Kelley says he never thought he’d write a novel, but one day he was coming down the Madison River after watching wolves, and the thought crossed his mind, “What if wolves killed someone in Wyoming? How would people react?” It took him another five years to write his novel, Watching Wolves, a suspenseful story that incorporates the real-life controversy over wolf reintroduction in the Greater Yellowstone ecosystem.

Meredith Conner grew up and went to college in Minnesota, studied in China, and then lived in the Netherlands for a while before moving to Teton Valley. Before marriage and children, she was a group coordinator at Grand Targhee Resort and worked at a bank in Jackson. She also drove a dogsled in Dubois, Wyoming. She became a stay-at-home mom after her two daughters were born.

An avid reader of romance novels, it didn’t occur to Meredith to try writing them until she heard her husband say to a friend, “I don’t know why Meredith doesn’t write those books she reads.” A light went on. At home in Bates with two toddlers, she’d been feeling restless and wanted to do something for herself, something that didn’t involve potty training and naptime. She started writing, at first without telling anyone. She joined the Boise chapter of Romance Writers of America, and entered contests and sometimes won.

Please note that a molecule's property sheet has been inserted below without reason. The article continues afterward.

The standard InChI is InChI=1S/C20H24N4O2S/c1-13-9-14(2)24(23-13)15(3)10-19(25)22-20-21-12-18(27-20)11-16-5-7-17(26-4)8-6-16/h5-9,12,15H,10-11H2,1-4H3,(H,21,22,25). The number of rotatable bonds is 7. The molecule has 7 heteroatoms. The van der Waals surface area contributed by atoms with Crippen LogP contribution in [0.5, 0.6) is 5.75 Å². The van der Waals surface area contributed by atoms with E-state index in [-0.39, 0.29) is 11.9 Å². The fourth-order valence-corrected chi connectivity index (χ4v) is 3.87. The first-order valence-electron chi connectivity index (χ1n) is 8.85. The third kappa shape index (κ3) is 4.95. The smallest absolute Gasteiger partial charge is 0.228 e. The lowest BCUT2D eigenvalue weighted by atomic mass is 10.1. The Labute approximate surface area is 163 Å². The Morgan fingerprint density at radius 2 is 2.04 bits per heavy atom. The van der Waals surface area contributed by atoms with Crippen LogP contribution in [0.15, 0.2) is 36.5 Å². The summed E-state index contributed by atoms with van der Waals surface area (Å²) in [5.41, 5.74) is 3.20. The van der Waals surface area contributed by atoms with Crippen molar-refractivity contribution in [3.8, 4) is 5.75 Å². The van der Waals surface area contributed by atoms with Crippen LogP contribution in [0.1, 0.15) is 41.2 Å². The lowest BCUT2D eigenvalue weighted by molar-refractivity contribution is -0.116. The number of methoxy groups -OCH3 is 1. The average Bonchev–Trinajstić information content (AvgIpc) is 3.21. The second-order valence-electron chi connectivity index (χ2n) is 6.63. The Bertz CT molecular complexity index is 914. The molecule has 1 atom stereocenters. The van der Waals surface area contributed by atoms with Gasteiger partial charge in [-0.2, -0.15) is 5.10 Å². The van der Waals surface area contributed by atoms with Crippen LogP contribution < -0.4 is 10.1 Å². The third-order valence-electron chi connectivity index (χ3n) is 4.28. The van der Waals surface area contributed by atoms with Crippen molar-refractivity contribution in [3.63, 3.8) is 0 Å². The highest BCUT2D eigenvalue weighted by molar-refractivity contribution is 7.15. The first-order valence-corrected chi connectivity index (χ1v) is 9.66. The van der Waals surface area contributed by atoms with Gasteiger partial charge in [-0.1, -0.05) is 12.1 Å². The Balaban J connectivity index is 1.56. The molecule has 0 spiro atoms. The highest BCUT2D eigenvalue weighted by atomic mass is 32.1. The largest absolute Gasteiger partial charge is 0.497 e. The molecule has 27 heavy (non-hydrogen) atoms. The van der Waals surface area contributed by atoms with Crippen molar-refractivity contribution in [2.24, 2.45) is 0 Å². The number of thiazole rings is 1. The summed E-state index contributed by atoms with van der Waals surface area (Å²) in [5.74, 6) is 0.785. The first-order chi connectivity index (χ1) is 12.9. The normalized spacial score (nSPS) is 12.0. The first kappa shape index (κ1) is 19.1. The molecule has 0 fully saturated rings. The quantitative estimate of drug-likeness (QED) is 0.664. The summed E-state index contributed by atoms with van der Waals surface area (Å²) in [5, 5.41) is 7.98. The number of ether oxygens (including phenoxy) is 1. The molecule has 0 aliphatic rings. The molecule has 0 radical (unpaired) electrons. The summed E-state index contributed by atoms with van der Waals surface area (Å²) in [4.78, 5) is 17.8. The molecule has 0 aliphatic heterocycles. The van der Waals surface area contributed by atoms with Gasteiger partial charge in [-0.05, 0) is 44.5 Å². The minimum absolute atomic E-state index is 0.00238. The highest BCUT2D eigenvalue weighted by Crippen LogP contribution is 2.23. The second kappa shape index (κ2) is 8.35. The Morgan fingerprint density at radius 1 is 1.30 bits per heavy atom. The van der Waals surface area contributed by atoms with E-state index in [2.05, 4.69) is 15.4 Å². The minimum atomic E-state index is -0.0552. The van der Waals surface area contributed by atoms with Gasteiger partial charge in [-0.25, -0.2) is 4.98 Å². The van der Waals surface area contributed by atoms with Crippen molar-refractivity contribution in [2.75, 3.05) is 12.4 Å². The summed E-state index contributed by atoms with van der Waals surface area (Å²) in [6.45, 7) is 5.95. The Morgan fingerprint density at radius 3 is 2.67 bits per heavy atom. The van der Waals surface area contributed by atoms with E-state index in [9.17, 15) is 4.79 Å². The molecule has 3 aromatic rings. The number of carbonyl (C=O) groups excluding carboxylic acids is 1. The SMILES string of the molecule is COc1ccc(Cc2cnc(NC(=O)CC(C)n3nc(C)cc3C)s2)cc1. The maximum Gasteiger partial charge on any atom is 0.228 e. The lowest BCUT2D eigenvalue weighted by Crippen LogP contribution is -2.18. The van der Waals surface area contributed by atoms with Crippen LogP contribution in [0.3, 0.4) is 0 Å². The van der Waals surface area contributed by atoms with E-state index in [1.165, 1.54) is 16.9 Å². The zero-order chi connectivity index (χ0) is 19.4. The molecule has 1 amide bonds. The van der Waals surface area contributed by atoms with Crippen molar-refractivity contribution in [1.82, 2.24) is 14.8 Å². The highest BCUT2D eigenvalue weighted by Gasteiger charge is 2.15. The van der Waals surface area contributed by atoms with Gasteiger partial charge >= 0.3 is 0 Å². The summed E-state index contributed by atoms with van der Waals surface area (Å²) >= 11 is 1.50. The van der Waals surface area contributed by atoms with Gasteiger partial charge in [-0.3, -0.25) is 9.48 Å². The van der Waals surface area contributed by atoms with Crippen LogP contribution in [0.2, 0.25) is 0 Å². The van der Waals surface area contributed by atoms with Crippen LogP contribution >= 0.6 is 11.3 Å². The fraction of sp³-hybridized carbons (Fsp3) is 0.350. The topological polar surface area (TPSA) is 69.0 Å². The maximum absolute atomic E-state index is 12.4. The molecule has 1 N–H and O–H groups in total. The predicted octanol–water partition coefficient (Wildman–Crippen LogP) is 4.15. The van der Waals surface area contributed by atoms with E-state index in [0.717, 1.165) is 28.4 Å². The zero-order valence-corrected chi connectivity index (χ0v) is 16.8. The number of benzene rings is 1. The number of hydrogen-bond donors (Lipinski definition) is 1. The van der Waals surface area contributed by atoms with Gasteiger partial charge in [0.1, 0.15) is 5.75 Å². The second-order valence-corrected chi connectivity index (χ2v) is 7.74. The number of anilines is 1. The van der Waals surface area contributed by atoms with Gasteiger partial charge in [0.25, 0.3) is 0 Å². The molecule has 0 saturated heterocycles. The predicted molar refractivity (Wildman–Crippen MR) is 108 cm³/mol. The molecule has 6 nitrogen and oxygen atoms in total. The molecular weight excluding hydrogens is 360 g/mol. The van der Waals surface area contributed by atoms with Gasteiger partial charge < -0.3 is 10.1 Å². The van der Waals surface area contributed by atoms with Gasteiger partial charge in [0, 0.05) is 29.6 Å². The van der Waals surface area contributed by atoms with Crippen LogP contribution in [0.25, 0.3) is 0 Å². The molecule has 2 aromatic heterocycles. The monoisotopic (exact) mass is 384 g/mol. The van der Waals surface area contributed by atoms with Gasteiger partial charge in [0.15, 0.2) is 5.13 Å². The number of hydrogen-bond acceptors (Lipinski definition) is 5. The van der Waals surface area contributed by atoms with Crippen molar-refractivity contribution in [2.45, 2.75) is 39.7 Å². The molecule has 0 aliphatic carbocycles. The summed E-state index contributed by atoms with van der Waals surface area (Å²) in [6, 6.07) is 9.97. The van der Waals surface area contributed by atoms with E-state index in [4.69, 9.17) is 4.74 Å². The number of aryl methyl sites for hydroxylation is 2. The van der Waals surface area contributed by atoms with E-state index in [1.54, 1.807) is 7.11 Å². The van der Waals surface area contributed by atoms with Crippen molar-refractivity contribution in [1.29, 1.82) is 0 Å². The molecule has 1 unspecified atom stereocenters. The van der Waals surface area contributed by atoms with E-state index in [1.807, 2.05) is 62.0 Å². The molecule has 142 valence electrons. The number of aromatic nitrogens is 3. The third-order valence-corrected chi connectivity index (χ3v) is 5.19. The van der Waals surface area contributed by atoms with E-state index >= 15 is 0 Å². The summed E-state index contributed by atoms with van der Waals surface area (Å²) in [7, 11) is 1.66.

Meredith now has seven books available on Amazon. In spite of what the cartoony covers might suggest, her books are racy paranormal romances—very racy! She says her daughters will be allowed to read them when they’re forty years old (they’re ten and twelve now), and Meredith’s father is not allowed to read them ever. She loves having something that is hers and enjoys the self-publishing aspect of it.